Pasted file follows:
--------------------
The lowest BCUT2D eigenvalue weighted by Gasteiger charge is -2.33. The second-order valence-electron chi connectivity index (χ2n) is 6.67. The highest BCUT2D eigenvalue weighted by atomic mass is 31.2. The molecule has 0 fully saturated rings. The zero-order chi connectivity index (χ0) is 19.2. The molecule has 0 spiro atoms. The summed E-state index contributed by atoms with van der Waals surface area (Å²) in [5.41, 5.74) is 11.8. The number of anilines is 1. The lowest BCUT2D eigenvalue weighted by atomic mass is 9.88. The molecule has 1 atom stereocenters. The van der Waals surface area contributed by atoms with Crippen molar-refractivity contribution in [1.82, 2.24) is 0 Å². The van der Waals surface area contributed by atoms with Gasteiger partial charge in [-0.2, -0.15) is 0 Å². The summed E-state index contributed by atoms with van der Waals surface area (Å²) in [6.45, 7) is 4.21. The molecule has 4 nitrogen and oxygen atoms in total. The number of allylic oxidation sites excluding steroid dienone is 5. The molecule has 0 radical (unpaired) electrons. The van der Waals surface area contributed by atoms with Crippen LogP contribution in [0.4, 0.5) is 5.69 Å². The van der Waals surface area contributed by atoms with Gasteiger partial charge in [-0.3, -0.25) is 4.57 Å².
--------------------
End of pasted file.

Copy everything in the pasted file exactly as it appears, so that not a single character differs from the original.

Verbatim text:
The lowest BCUT2D eigenvalue weighted by Gasteiger charge is -2.33. The second-order valence-electron chi connectivity index (χ2n) is 6.67. The highest BCUT2D eigenvalue weighted by atomic mass is 31.2. The molecule has 0 fully saturated rings. The zero-order chi connectivity index (χ0) is 19.2. The molecule has 0 spiro atoms. The summed E-state index contributed by atoms with van der Waals surface area (Å²) in [5.41, 5.74) is 11.8. The number of anilines is 1. The lowest BCUT2D eigenvalue weighted by atomic mass is 9.88. The molecule has 1 atom stereocenters. The van der Waals surface area contributed by atoms with Crippen molar-refractivity contribution in [1.82, 2.24) is 0 Å². The van der Waals surface area contributed by atoms with Gasteiger partial charge in [-0.2, -0.15) is 0 Å². The summed E-state index contributed by atoms with van der Waals surface area (Å²) in [6.45, 7) is 4.21. The molecule has 4 nitrogen and oxygen atoms in total. The number of allylic oxidation sites excluding steroid dienone is 5. The molecule has 0 radical (unpaired) electrons. The van der Waals surface area contributed by atoms with Crippen LogP contribution in [0.4, 0.5) is 5.69 Å². The van der Waals surface area contributed by atoms with Gasteiger partial charge in [-0.3, -0.25) is 4.57 Å².